If you watch TV or go to the movies with anything resembling regularity, you are already aware of the many tent-pole, “event” films coming out before Labor Day. In an effort not to be redundant or waste your time further, here are some titles you might not be aware of and should consider seeing, in order of their slated New York/Los Angeles release dates.
“First Reformed” (May 18) stars Ethan Hawke in one of his finest performances as a man of the cloth who offers council to a married couple on the rocks which leads to multiple ethical/spiritual complications. It is talky and intense and is just what we’ve come to expect from controversial screenwriter Paul Schrader (“Taxi Driver,” “The Last Temptation of Christ”).
“In Darkness” (May 25) stars co-writer Natalie Dormer as a blind English musician who “hears” a murder (ala “Blow Out”) and becomes the possible target of the killer. Given the success of “A Quiet Place” and its unconventional use of non-verbal storytelling, this could be a big game-changer. Also fitting this mold is “Adrift” (June 1), a thriller starring Shailene Woodley and Sam Claflin as a couple stranded in the Pacific Ocean and must find dry land without the aid of audible communication assistance.
Long the target of satire and condescension, Fred Rodgers (“Mister Rodger’s Neighborhood”) is the subject of the documentary “Won’t You Be My Neighbor?” (June 8). Yes, he wore ugly sweaters and had a slightly fey delivery but was also an ordained minister, a PBS pioneer, and was bestowed multiple awards, including a Peabody and the Presidential Medal of Freedom.
Registering high on the weird-o-meter (June 8) is "Hotel Artemis" — the directorial debut of screenwriter Drew Pearce. The sci-fi thriller stars Jodie Foster as The Nurse, a caregiver to injured criminals and assassins who, because of their unsavory profiles, have limited health care options.
For the follow-up to his well-received “It Follows,” writer/director David Robert Mitchell has crafted the noir comedy “Under the Silver Lake” (June 22). Hints of Elmore Leonard and Paul Thomas Anderson abound as Andrew Garfield becomes the accidental investigator looking into the disappearance of his neighbor (Elvis Presley’s granddaughter Riley Keough) with whom he’s recently fallen in love.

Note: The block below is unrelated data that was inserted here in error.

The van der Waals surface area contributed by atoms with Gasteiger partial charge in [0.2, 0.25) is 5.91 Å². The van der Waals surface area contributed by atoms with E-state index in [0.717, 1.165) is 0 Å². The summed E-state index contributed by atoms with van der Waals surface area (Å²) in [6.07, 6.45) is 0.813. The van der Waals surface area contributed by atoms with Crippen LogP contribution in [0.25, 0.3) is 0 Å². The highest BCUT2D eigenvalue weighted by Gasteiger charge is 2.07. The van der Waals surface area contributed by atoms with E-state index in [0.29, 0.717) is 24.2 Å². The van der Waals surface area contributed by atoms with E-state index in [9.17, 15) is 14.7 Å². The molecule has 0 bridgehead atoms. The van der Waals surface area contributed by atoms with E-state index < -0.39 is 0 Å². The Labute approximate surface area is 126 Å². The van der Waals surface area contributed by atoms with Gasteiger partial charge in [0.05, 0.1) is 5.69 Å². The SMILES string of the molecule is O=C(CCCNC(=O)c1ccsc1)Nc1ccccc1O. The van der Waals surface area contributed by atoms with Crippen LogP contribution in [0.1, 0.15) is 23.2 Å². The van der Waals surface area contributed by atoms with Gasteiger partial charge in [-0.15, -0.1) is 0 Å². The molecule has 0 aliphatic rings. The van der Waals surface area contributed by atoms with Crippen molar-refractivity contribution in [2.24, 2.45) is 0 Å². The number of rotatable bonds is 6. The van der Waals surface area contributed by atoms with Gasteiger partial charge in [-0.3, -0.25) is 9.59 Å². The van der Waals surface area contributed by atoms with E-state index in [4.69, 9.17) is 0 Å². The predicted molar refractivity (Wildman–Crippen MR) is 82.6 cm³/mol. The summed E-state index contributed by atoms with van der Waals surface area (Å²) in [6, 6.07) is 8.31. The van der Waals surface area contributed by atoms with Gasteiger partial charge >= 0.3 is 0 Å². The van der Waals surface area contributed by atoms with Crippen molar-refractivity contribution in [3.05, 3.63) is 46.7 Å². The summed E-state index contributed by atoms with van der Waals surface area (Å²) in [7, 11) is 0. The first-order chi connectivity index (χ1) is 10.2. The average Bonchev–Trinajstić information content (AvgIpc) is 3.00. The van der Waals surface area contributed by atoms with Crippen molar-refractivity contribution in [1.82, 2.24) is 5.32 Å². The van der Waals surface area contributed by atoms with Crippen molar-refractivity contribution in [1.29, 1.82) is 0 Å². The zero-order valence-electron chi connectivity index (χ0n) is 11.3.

The incandescent Jessica Chastain stars as Catherine Weldon, the late 19th century artist in “Woman Walks Ahead” (June 29). Leaving the familiar confines of her Brooklyn home, the Swiss-born Weldon traveled west to paint a portrait of the iconic Sitting Bull and wound up becoming his close confidant and political assistant.
After a three year absence, director Gus Van Zant returns with the hotly anticipated “Don’t Worry, He Won’t Get Far On Foot” (July 13), a biographical comedy/drama about John Callahan (Joaquin Phoenix), a quadriplegic single panel cartoonist who regularly made fun of physically disabled people.
For the first film following his acclaimed performance in “Call Me By Your Name,” Timothée Chalamet plays the lead in “Hot Summer Nights” (June 27), another coming-of-age drama, this time set on Cape Cod. Daniel (Chalamet) makes the huge mistake of mixing business with pleasure when he starts dating the sister (Maika Monroe) of his marijuana-dealing partner (Alex Roe).
In what will likely mark the final feature film appearance of Kevin Spacey, “Billionaire Boys Club” (August 3) is based on the true story of a group of wealthy preppie types who try to get richer by involving themselves in a dangerous Ponzi scheme. Directed by James Cox (“Wonderland”), it also stars Ansel Elgort (“Baby Driver”), Taron Egerton (“Kingsman: Secret Service”) and Emma Roberts.
Already receiving major buzz and positive reviews is Swiss director Björn Runge’s “The Wife” (August 3). Based on the novel of the same name by Meg Wolitzer, it follows Joan Castleman (Glenn Close), the wife of and “woman-behind-the man” of Joe (Jonathan Pryce) as they travel to Stockholm where Joe is set to receive the Nobel Prize for literature.
“BlacKkKlansman” (August 10), written and directed by the always interesting Spike Lee (based on the book “Black Klansman” by Ron Stallworth) is a story about a black Colorado undercover detective (John David Washington) who joins the KKK and eventually becomes the leader of the local chapter. This could provide Lee with the creative and commercial jump-start his career so desperately needs.
“Three Seconds” (August 17) is a dramatic thriller based on the novel by writing partners credited as “Roslund & Hellström” which stars Ana de Armas (“Blade Runner 2049”), Rosamund Pike, Clive Owen and Joel Kinnamon. If the cast isn’t enough to rope you in, the plot — Polish drug-dealers trying to break into the New York market and possibly being brought down by a former Polish cop — should seal the deal.
Michael Clark has written for over 30 local and national media outlets and is currently the only newspaper-based film critic providing original content in the Atlanta Top 10 media marketplace and he recently co-founded the Atlanta Film Critics Circle. Over the last two decades, Mr. Clark has written over 3,500 movie reviews and film related articles for the Gwinnett Daily Post and is one of the scant few conservative-minded U.S. critics. To read more of his reports — Click Here Now.
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